Because of the athletic department's online lottery system which distributes tickets to students, most games are student sell-outs. Student attendance is typically highest for conference games, non-conference games against top teams (such as the annual Big Ten-ACC Challenge), and the annual "Maryland Madness" event (formerly, though still colloquially, known as "Midnight Madness") held in October to signify the official start of the college basketball season. Attendance by students is generally lowest for early season exhibition and non-conference games, as well as games played while the students are on Thanksgiving and winter break.

Notable games at Xfinity Center

Fans storm the court after Maryland defeats seventh-ranked Duke in overtime on February 12, 2005.
Fans storm the court after Maryland defeats seventh-ranked Duke in overtime on February 12, 2005.

See also

References

  1. ^ "Comcast Center". University of Maryland Facilities Management. Archived from the original on November 22, 2014. Retrieved January 21, 2014.
  2. ^ 1634–1699: McCusker, J. J. (1997). How Much Is That in Real Money? A Historical Price Index for Use as a Deflator of Money Values in the Economy of the United States: Addenda et Corrigenda (PDF). American Antiquarian Society. 1700–1799: McCusker, J. J. (1992). How Much Is That in Real Money? A Historical Price Index for Use as a Deflator of Money Values in the Economy of the United States (PDF). American Antiquarian Society. 1800–present: Federal Reserve Bank of Minneapolis. "Consumer Price Index (estimate) 1800–". Retrieved April 16, 2022.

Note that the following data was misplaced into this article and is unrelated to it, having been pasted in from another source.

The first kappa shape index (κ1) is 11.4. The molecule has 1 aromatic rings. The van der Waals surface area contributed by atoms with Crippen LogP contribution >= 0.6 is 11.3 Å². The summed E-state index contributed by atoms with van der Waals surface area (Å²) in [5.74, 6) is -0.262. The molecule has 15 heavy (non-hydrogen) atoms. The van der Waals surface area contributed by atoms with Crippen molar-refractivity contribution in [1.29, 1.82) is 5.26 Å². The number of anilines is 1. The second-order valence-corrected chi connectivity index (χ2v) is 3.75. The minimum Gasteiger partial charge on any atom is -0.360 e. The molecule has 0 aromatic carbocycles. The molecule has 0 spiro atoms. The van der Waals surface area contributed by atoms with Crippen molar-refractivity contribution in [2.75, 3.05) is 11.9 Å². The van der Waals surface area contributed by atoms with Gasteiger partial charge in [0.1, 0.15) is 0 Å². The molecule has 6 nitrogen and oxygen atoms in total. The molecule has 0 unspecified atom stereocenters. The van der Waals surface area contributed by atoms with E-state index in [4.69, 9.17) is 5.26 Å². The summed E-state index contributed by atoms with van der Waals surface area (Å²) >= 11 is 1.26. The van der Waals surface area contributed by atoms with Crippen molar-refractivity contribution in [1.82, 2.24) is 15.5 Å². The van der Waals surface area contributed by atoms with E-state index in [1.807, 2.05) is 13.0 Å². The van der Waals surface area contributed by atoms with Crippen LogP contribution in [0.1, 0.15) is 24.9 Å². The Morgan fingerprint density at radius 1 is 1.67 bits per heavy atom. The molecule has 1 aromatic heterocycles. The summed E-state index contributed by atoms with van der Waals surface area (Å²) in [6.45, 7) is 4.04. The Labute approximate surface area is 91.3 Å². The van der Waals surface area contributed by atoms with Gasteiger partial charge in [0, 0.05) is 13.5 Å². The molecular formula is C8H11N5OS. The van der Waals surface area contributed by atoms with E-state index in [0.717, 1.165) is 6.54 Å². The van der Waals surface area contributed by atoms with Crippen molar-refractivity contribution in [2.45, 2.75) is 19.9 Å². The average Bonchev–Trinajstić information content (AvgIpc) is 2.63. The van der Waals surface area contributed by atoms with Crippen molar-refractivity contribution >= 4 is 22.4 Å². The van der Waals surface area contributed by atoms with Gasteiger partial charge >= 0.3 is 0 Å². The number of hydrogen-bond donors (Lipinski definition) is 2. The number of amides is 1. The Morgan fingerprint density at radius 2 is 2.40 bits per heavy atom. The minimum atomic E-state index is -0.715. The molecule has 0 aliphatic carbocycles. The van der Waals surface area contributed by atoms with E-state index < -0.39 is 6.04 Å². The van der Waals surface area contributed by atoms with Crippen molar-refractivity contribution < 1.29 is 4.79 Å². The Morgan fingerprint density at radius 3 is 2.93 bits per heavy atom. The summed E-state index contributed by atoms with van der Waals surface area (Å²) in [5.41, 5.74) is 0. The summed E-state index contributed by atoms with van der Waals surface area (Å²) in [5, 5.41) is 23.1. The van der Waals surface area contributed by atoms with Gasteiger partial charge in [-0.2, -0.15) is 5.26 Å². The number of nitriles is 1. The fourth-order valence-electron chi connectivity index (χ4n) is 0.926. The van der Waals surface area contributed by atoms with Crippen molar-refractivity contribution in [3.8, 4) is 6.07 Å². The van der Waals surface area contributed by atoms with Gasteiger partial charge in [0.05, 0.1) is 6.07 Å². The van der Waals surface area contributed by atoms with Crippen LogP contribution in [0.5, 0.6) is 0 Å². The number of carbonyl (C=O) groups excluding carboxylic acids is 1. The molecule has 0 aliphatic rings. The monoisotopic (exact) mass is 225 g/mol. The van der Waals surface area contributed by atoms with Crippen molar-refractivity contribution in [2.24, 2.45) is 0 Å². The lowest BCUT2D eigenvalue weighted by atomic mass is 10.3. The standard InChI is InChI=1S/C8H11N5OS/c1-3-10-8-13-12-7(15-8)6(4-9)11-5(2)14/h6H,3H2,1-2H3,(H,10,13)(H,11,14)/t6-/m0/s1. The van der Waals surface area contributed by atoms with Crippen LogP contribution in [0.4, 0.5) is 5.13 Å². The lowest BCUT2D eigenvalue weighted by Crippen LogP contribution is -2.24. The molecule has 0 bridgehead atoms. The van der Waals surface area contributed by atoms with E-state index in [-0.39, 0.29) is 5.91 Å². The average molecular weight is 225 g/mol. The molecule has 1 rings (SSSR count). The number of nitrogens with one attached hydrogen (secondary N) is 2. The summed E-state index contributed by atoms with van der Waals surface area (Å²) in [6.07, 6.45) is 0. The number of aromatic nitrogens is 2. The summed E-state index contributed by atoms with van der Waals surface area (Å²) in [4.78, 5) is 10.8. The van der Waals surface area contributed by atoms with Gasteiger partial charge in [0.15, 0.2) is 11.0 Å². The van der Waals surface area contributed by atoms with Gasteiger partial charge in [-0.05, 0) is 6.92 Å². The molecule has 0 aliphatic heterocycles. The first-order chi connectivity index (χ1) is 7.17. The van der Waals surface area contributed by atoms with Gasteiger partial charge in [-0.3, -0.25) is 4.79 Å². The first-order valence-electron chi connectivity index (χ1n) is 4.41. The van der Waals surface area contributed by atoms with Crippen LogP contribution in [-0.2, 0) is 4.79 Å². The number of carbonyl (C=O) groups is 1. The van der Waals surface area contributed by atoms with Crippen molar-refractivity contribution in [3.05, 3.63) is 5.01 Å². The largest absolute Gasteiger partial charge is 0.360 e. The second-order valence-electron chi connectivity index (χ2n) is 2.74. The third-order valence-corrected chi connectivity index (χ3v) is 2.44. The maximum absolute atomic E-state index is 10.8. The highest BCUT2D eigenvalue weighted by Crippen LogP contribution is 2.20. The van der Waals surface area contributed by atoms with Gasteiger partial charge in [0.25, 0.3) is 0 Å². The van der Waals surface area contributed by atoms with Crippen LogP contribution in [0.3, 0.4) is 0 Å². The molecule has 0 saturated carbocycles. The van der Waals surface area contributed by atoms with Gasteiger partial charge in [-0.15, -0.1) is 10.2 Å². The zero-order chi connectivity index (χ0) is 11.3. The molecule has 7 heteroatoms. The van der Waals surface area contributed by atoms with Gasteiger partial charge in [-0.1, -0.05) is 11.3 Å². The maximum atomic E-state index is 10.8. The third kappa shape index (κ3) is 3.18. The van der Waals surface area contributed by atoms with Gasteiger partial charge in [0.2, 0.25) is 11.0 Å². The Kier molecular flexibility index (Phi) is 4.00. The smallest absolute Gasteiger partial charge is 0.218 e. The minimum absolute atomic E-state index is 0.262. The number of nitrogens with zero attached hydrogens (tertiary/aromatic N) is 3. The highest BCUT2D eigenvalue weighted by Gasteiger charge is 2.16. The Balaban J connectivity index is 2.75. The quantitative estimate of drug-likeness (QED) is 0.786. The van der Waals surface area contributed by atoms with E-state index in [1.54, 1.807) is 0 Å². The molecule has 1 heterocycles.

3. ^ "Maryland Stadium Authority - University of Maryland Comcast Center". Ellerbe Becket. Retrieved January 1, 2015.
  4. ^ "Architects Chosen for University of Maryland Arena" (Press release). Ellerbe Becket. August 24, 1999. Archived from the original on May 13, 2012. Retrieved January 21, 2014.
  5. ^ "Comcast Center". Delon Hampton & Associates. Archived from the original on April 2, 2012. Retrieved February 19, 2013.
  6. ^ "What's On Deck?". SportsBusiness Journal. July 30, 2001. Retrieved October 22, 2011.
  7. ^ "University of Maryland Comcast Center". Maryland Stadium Authority. Archived from the original on October 11, 2009. Retrieved December 31, 2007.
  8. ^ "Comcast Center". Maryland Athletics. Retrieved December 31, 2007.
  9. ^ a b "XFINITY Center - Maryland Terrapins Athletics - University of Maryland Terps Official Athletic Site". Archived from the original on 2016-03-04.
  10. ^ "Maryland Athletics Takes Fan Experience to Next Level - Maryland Terrapins Athletics - University of Maryland Terps Official Athletic Site". Archived from the original on 2015-05-14.
  11. ^ beezer07 (2018-02-08). "B1G Basketball: The Best Student Sections". Off Tackle Empire. Retrieved 2019-12-09.
  12. ^ "NCAA Basketball: 30 best arena atmospheres in college hoops". Busting Brackets. 2018-07-29. Retrieved 2019-12-09.
  13. ^ North Carolina Tar Heels vs. Maryland Terrapins - Play By Play - February 21, 2009 - ESPN